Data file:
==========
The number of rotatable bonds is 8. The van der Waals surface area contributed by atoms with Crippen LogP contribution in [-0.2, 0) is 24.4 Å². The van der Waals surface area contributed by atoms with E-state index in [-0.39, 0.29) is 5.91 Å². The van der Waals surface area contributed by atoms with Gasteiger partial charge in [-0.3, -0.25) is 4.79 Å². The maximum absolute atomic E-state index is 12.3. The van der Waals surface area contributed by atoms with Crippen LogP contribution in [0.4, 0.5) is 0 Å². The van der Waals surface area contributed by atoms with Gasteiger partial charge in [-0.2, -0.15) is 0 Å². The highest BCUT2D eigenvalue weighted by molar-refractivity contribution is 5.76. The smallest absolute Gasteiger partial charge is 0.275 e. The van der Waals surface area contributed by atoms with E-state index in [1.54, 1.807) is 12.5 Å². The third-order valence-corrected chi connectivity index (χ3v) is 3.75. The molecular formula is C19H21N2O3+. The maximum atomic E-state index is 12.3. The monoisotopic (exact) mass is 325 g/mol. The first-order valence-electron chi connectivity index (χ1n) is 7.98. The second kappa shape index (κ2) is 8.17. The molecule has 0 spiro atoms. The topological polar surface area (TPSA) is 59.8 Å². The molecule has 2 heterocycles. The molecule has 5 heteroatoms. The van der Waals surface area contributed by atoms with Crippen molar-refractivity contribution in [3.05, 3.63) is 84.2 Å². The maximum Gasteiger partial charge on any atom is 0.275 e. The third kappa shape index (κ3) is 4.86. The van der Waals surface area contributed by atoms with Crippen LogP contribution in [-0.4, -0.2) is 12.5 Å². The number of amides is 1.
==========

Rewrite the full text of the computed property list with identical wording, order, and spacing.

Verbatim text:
The number of rotatable bonds is 8. The van der Waals surface area contributed by atoms with Crippen LogP contribution in [-0.2, 0) is 24.4 Å². The van der Waals surface area contributed by atoms with E-state index in [-0.39, 0.29) is 5.91 Å². The van der Waals surface area contributed by atoms with Gasteiger partial charge in [-0.3, -0.25) is 4.79 Å². The maximum absolute atomic E-state index is 12.3. The van der Waals surface area contributed by atoms with Crippen LogP contribution in [0.4, 0.5) is 0 Å². The van der Waals surface area contributed by atoms with Gasteiger partial charge in [-0.2, -0.15) is 0 Å². The highest BCUT2D eigenvalue weighted by molar-refractivity contribution is 5.76. The smallest absolute Gasteiger partial charge is 0.275 e. The van der Waals surface area contributed by atoms with E-state index in [1.54, 1.807) is 12.5 Å². The third-order valence-corrected chi connectivity index (χ3v) is 3.75. The molecular formula is C19H21N2O3+. The maximum atomic E-state index is 12.3. The monoisotopic (exact) mass is 325 g/mol. The first-order valence-electron chi connectivity index (χ1n) is 7.98. The second kappa shape index (κ2) is 8.17. The molecule has 0 spiro atoms. The topological polar surface area (TPSA) is 59.8 Å². The molecule has 2 heterocycles. The molecule has 5 heteroatoms. The van der Waals surface area contributed by atoms with Crippen molar-refractivity contribution in [3.05, 3.63) is 84.2 Å². The maximum Gasteiger partial charge on any atom is 0.275 e. The third kappa shape index (κ3) is 4.86. The van der Waals surface area contributed by atoms with Crippen LogP contribution in [-0.4, -0.2) is 12.5 Å². The number of amides is 1.